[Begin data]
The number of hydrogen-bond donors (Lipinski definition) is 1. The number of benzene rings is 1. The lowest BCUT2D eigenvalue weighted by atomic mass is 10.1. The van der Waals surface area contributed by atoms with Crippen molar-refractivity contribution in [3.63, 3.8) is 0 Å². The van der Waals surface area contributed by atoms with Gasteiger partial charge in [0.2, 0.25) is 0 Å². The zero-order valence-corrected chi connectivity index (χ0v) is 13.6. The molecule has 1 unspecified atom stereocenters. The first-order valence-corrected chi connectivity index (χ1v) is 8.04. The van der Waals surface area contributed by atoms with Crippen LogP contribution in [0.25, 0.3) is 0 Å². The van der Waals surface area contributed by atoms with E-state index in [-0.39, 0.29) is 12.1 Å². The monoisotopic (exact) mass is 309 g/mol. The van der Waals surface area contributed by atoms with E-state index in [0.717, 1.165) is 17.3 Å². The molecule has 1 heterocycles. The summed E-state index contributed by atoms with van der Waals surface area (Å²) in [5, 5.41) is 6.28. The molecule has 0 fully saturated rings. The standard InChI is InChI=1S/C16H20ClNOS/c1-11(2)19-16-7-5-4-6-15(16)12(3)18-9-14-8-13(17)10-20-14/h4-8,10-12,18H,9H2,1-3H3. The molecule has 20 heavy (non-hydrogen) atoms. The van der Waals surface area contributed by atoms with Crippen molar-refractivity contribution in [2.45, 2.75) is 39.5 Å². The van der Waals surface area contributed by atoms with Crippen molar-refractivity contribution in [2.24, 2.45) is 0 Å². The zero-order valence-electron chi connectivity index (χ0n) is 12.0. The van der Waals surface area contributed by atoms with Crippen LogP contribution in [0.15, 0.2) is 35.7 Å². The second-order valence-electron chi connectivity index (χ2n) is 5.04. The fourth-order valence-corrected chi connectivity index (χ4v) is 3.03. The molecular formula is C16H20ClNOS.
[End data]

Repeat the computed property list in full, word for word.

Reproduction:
The number of hydrogen-bond donors (Lipinski definition) is 1. The number of benzene rings is 1. The lowest BCUT2D eigenvalue weighted by atomic mass is 10.1. The van der Waals surface area contributed by atoms with Crippen molar-refractivity contribution in [3.63, 3.8) is 0 Å². The van der Waals surface area contributed by atoms with Gasteiger partial charge in [0.2, 0.25) is 0 Å². The zero-order valence-corrected chi connectivity index (χ0v) is 13.6. The molecule has 1 unspecified atom stereocenters. The first-order valence-corrected chi connectivity index (χ1v) is 8.04. The van der Waals surface area contributed by atoms with Crippen LogP contribution in [0.25, 0.3) is 0 Å². The van der Waals surface area contributed by atoms with E-state index in [-0.39, 0.29) is 12.1 Å². The monoisotopic (exact) mass is 309 g/mol. The van der Waals surface area contributed by atoms with E-state index in [0.717, 1.165) is 17.3 Å². The molecule has 1 heterocycles. The summed E-state index contributed by atoms with van der Waals surface area (Å²) in [5, 5.41) is 6.28. The molecule has 0 fully saturated rings. The standard InChI is InChI=1S/C16H20ClNOS/c1-11(2)19-16-7-5-4-6-15(16)12(3)18-9-14-8-13(17)10-20-14/h4-8,10-12,18H,9H2,1-3H3. The molecule has 20 heavy (non-hydrogen) atoms. The van der Waals surface area contributed by atoms with Crippen molar-refractivity contribution in [2.45, 2.75) is 39.5 Å². The van der Waals surface area contributed by atoms with Crippen molar-refractivity contribution in [2.24, 2.45) is 0 Å². The zero-order valence-electron chi connectivity index (χ0n) is 12.0. The van der Waals surface area contributed by atoms with Crippen LogP contribution in [0.15, 0.2) is 35.7 Å². The second-order valence-electron chi connectivity index (χ2n) is 5.04. The fourth-order valence-corrected chi connectivity index (χ4v) is 3.03. The molecular formula is C16H20ClNOS.